Enterobiasis

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A pinworm infection or enterobiasis is a human parasitic disease and one of the most common childhood parasitic worm infections in the developed world.[1][2] It is caused by infestation with the parasitic roundworm Enterobius vermicularis, commonly called the human pinworm.[3] Infection usually occurs through the ingestion of pinworm eggs, either through contaminated hands, food, or less commonly, water.[4] The chief symptom is itching in the anal area.[4] The incubation time from ingestion of eggs to the first appearance of new eggs around the anus is 4 to 6 weeks.[5] Pinworms are usually considered a nuisance rather than a serious disease.[4] Treatment is straightforward in uncomplicated cases, however, elimination of the parasite from a family group or institution often poses significant problems—either due to an incomplete cure or reinfection.[4] Pinworm infection has no association with any socioeconomic level, race or culture.[6]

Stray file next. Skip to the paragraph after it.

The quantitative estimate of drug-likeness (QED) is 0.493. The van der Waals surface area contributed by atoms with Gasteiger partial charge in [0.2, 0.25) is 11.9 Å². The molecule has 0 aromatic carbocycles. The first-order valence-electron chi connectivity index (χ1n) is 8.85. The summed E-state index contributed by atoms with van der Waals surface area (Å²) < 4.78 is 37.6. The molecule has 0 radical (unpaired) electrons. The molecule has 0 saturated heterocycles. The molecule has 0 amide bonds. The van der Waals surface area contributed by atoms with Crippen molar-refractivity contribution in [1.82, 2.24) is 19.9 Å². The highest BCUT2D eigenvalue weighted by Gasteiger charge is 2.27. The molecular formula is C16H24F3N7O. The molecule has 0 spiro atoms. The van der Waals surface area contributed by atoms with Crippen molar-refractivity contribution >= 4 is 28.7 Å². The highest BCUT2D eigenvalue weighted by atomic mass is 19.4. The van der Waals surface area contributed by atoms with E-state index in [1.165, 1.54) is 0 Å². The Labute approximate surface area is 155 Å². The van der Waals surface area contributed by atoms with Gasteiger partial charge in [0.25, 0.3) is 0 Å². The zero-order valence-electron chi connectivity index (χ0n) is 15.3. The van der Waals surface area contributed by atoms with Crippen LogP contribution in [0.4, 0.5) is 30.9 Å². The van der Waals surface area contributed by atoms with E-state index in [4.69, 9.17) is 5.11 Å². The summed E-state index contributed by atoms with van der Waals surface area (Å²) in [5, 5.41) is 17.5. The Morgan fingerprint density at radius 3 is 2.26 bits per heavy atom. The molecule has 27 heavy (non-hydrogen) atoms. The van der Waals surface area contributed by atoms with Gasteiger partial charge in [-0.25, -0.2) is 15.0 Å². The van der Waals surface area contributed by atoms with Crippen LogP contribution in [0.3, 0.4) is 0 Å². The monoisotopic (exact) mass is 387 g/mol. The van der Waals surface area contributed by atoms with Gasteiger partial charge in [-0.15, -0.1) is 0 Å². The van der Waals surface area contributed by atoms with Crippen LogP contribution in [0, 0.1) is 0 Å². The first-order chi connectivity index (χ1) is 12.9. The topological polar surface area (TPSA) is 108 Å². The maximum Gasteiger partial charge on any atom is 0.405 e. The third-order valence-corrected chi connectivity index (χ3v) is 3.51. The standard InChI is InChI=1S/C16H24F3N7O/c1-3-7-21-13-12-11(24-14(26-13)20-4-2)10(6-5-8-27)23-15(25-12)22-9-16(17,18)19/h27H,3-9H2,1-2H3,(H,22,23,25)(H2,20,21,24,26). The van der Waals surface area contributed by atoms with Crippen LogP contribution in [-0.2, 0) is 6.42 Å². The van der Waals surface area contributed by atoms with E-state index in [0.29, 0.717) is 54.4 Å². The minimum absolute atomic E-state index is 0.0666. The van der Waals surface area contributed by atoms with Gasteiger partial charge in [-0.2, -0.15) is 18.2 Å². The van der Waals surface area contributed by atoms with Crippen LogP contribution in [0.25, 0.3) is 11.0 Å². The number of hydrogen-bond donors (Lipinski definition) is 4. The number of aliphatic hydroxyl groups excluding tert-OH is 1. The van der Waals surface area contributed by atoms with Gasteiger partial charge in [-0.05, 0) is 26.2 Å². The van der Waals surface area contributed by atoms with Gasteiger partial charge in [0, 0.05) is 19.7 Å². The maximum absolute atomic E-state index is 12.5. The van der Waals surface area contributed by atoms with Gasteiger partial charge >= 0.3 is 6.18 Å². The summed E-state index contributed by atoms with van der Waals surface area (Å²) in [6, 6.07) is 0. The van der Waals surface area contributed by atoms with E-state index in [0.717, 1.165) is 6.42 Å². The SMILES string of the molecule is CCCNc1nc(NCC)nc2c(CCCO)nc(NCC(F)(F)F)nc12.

Contents

Signs and symptoms

One third of individuals with pinworm infection are totally asymptomatic.[5] The main symptoms are pruritus ani and perineal pruritus, i.e., itching in and around the anus and around the perineum.[5][7][8] The itching occurs mainly during the night,[7][9] and is caused by the female pinworms migrating to lay eggs around the anus.[4][8] Both the migrating females and the clumps of eggs are irritating, but the mechanisms causing the intense pruritus have not been explained.[9] The intensity of the itching varies, and it can be described as tickling, crawling sensations, or even acute pain.[10] The itching leads to continuously scratching the area around the anus, which further results in tearing of the skin and complications such as secondary bacterial infections, including bacterial dermatitis (i.e., skin inflammation) and folliculitis (i.e., hair follicle inflammation).[7][8][10] General symptoms are insomnia (i.e., persistent difficulties to sleep) and restlessness.[7] A considerable proportion of children suffer from anorexia (i.e., loss of appetite), weightloss, irritability, emotional instability, and enuresis (i.e., inability to control urination).[7]

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